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Blue Moon Diner Sued by EEOC For Religious Discrimination

Farmington Diner Refused Muslim Employee's Request to Wear Head Scarf, Federal Agency Charges

ALBUQUERQUE, N.M. - Blue Moon Diner LLC, in Farmington, violated federal law by subjecting a Muslim woman to religious discrimination, the U.S. Equal Employment Opportunity Commission (EEOC) charged in a lawsuit it filed.

In its suit, the EEOC charges that the diner failed to accommodate employee Samantha Bandy's request to work while wearing a hijab, a head scarf worn by Muslim women for religious purposes. In addition, the EEOC alleges that the diner constructively discharged her because of her religion.

Such alleged conduct violates Title VII of the Civil Rights Act of 1964, which prohibits employment discrimination based on religion and retaliation for opposition to discrimination. The EEOC filed suit in U.S. District Court for the District of New Mexico (EEOC v. Blue Moon Diner, LLC, Civil Action No. 1:18-cv-00567) after first attempting to reach a voluntary settlement through its conciliation process.

"We will vigorously prosecute cases of religious discrimination throughout our district, including claims that involve the employer's refusal to provide reasonable accommodation for an employee's religious beliefs," said Regional Attorney Mary Jo O'Neill of the EEOC's Phoenix District Office. "We are particularly concerned when the accommodation requested is easy to provide and the employer appears to have reacted to myths or stereotypes about a religion."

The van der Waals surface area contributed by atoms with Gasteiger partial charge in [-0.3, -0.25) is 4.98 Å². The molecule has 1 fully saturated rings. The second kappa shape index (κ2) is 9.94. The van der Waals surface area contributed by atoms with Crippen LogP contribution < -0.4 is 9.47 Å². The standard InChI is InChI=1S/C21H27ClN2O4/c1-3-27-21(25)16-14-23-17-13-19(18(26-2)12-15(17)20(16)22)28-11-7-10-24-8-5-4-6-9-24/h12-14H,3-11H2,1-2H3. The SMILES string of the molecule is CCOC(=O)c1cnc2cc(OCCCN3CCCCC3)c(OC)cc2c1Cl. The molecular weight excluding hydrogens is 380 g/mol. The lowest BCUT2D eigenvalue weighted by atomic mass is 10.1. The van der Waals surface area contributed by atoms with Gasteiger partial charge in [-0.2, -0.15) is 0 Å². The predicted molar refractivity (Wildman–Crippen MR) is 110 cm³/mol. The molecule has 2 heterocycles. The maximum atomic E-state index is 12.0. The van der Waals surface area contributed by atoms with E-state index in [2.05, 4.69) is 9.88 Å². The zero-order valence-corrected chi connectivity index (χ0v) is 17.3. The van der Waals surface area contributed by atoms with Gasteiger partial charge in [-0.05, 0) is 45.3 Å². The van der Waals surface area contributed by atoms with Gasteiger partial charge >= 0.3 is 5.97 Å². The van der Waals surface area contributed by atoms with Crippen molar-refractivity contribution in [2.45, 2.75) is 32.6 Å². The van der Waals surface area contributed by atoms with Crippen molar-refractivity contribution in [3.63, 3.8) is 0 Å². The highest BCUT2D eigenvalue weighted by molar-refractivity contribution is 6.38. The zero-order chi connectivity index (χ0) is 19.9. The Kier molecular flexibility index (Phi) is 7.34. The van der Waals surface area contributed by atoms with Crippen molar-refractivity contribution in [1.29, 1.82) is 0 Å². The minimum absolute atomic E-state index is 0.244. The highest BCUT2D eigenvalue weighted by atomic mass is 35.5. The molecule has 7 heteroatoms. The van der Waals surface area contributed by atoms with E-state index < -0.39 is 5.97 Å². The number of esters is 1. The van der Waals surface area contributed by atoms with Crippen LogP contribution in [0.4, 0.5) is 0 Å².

The lawsuit asks the court to order the employer to provide Bandy with appropriate relief, including back wages, compensatory and punitive damages, and a permanent injunction enjoining the company from engaging in any further religious discrimination. The EEOC also asks the court to order the company to institute and carry out policies and practices that eradicate and prevent religious discrimination in the workplace.

EEOC District Director Elizabeth Cadle said, "We will not tolerate discrimination against employees who simply request the right to work with reasonable accommodation of their religion."

The EEOC Phoenix District Office has jurisdiction over Arizona, Colorado, New Mexico, Utah and Wyoming.

The EEOC advances opportunity in the workplace by enforcing federal laws prohibiting employment discrimination. More information is available at www.eeoc.gov. Stay connected with the latest EEOC news by subscribing to our email updates.